SAN FRANCISCO/NEW YORK (Reuters) - Comcast Corp, one of America’s largest media and communications companies, is wading into the epic regulatory pile-on against big tech companies such as Google, according to people familiar with the matter.
Behind the closed doors of a congressional task force last month, Comcast’s video ads division FreeWheel accused Alphabet Inc’s Google of using privacy concerns as a pretext to limit FreeWheel’s ability to sell ads on behalf of its clients’ YouTube channels, four people briefed on the discussion said.
Comcast may be drawing a line in the sand and wants to avoid letting Google do to the video ad business what it has done to the online ad market.
It is the first time one of the most powerful companies in the United States, with its own muscular lobbying apparatus in Washington, is taking sides in the antitrust battle looming over the world’s largest seller of online ads. Google’s competitors are warning lawmakers that emerging privacy regulations could help Google extend its dominance.
“FreeWheel would embrace a solution that allowed it to continue to meaningfully serve its clients when they publish their content on YouTube, as it had for over a decade on that platform,” Comcast said in a statement. “Unfortunately, the actions to remove or degrade FreeWheel’s capabilities on YouTube fall well short of that.”
Comcast’s concerns have not prompted a full-on attack on Google, though Comcast has contacted other technology companies to discuss the threat posed by Google, two other sources said.
The issues raised by Comcast and its subsidiary have been echoed widely in the cable and ad technology industries. Most companies that contend Google has unfairly squeezed them out have been reticent to speak out because they rely on Google services and fear retaliation.
But Comcast, which owns media company NBC, Universal Pictures and the Xfinity internet service, is a large spender on state and federal lobbying and election campaigns and a veteran of political organizing.
The House Judiciary Committee, U.S. Department of Justice and a coalition of 50 state-level attorneys general have each asked Google for information about its ads business in recent weeks as they begin investigating potential violations of antitrust law.
Google declined to comment on Comcast’s recent actions but has said it is cooperating with the investigations and that it faces robust competition in advertising, including from Comcast.
FreeWheel’s tensions with Google stem from a one-of-a-kind agreement struck in 2009 as YouTube sought to burnish its image with clips from well-known TV channels.
The deal enables media companies such as NBC, Turner, now owned by AT&T Inc, and Viacom Inc to sell ads alongside their content on YouTube using FreeWheel’s technology rather than Google’s competing tool, ensuring access to their single, preferred system across various streaming websites and apps.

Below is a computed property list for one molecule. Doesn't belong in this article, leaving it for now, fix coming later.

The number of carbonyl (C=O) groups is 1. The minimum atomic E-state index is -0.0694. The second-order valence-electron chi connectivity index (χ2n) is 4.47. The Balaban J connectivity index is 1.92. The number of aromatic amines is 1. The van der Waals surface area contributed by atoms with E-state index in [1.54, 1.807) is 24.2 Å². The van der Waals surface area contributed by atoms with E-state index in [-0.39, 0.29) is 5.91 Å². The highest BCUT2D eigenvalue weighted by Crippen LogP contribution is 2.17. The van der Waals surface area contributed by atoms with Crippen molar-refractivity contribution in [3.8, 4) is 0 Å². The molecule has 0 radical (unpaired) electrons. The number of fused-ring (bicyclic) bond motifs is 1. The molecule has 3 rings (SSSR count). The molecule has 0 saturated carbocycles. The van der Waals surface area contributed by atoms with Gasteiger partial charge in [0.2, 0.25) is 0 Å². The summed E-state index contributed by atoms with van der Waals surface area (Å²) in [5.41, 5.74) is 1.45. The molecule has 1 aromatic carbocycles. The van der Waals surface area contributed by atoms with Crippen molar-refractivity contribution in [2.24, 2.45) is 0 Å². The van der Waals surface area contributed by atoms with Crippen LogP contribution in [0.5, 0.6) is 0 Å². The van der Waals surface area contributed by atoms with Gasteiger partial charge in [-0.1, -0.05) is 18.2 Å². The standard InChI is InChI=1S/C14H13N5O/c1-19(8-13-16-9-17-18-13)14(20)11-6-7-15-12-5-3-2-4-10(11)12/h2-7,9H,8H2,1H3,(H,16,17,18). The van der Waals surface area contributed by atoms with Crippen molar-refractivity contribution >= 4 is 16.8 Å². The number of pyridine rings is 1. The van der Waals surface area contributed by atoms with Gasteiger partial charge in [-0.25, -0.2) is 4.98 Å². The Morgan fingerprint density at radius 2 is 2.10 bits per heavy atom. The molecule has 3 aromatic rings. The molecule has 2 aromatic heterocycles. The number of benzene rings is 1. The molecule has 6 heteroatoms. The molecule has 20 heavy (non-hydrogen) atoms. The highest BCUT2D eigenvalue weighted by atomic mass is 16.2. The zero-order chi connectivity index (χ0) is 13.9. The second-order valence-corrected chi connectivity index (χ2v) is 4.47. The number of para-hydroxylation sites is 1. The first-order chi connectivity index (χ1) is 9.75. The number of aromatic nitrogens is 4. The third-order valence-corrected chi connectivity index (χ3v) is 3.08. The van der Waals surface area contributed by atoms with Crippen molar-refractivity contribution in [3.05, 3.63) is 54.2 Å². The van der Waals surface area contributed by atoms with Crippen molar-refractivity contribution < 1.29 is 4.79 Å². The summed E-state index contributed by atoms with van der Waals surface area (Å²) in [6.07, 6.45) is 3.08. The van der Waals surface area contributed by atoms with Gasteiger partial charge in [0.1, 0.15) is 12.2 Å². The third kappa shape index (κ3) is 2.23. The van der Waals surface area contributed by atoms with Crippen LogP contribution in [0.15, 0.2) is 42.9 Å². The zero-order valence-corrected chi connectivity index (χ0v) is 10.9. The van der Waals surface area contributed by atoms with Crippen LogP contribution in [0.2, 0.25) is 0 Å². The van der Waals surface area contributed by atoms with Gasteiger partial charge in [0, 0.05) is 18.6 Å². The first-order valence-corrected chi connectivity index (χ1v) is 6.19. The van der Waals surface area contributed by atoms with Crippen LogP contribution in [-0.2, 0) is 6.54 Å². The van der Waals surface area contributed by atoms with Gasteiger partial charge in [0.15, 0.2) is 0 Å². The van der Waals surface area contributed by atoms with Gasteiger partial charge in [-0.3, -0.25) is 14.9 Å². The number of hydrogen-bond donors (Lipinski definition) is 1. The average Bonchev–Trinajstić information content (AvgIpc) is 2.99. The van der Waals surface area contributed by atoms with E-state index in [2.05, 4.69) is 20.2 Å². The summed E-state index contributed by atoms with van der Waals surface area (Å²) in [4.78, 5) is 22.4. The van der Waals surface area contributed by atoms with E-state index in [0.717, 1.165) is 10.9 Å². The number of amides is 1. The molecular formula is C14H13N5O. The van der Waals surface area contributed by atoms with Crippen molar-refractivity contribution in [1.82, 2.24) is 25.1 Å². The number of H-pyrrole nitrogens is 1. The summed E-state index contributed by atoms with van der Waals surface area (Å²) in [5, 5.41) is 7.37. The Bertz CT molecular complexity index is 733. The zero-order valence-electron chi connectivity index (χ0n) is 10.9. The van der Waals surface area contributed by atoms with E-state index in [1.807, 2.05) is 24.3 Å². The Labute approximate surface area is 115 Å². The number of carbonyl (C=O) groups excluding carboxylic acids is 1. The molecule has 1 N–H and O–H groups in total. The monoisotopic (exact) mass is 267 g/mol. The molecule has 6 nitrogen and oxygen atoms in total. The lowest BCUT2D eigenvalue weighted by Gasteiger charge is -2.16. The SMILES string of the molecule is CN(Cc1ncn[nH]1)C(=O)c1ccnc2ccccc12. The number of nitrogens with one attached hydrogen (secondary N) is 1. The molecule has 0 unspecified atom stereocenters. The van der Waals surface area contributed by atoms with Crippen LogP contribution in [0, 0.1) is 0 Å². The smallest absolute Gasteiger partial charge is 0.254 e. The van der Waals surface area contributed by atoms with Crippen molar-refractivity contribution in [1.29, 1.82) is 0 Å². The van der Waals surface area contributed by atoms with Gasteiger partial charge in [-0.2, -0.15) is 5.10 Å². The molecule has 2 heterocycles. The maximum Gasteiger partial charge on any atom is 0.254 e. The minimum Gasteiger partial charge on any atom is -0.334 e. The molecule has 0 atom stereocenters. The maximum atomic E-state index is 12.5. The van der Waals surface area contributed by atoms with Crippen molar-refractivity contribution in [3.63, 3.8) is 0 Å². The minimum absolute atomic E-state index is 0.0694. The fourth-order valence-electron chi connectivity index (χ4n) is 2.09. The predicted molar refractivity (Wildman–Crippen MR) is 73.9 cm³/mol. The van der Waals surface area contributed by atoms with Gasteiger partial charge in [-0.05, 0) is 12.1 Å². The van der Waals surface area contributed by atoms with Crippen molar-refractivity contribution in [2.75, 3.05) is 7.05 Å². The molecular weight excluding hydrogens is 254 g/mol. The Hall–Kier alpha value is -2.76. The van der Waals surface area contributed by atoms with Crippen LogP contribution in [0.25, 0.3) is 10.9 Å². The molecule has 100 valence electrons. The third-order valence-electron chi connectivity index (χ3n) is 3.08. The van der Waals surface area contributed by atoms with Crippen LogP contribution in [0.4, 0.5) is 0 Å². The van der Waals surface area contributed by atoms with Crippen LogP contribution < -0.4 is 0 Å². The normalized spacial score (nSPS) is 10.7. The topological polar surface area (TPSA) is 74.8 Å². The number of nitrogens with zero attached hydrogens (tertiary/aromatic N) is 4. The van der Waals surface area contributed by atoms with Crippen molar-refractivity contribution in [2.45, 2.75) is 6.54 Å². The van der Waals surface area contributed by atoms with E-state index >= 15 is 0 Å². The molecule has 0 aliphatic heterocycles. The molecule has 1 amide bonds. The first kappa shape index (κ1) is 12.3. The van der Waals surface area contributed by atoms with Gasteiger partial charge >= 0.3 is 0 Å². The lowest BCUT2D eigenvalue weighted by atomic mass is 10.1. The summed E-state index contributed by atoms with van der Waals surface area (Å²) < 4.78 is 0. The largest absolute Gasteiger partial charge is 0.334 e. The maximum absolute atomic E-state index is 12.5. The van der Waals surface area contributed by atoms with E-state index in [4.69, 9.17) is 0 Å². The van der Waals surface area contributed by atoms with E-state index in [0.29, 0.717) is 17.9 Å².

FreeWheel is the go-to video ad server because of its experience, said a FreeWheel client, speaking on the condition of anonymity.
But last year, Google closed FreeWheel’s pipe into YouTube in Europe, citing the EU’s General Data Protection Regulation that imposed new requirements on companies seeking to share consumer data.
In the United States, Google has allowed FreeWheel’s continued use on the condition that starting with tests this month, the tens of media companies reliant on it will be cut off from accessing some user data for privacy reasons, one of the sources said. The data reduction could make FreeWheel’s system less attractive to media companies and their advertisers, potentially prompting a shift to Google, the source said.
Google said a small percentage of YouTube revenue is affected and that it has been working with FreeWheel to restore access in Europe and preserve it in the United States.
A FreeWheel representative brought up the issue at a private hearing in September of the Senate Judiciary Committee’s Tech Task Force, led by Republican Senator Marsha Blackburn, the sources briefed on the discussion said.
Blackburn, who is holding hearings to inform potential privacy laws, said on C-SPAN last week that a Congressional privacy bill being weighed must preserve competition better than EU regulations have. Her spokeswoman declined to comment on FreeWheel’s task force comments.
The conflict is playing out on another front. Google said last month it is experimenting with encrypting the internet traffic of Chrome users, and Android has similar capability in its newest version.
The move, technically known as DNS-over-HTTPS, increases users’ privacy and security by limiting some companies, including internet service providers, from tracking users’ browsing.
Internet experts say Google adopting the new technology widely and stringently would cripple tools for parental controls and stifling child pornography online. Trade associations for cable and wireless companies including Comcast told Congress last month that the move could “possibly foreclose competition in advertising and other industries.”
Comcast told Reuters that it was open to working with Google on the issue in way that ensures various security and parental controls are not broken, but that “any unilateral action that limits customer choice will not work.”
Google spokesman Scott Westover said its proposal maintains “all existing filters and controls” and that “any claim that we are trying to become the centralized encrypted DNS provider is inaccurate.”
Reporting by Paresh Dave in San Francisco and Sheila Dang in New York; Additional reporting by Diane Bartz in Washington; Editing by Kenneth Li and Lisa Shumaker
Our Standards: The Thomson Reuters Trust Principles.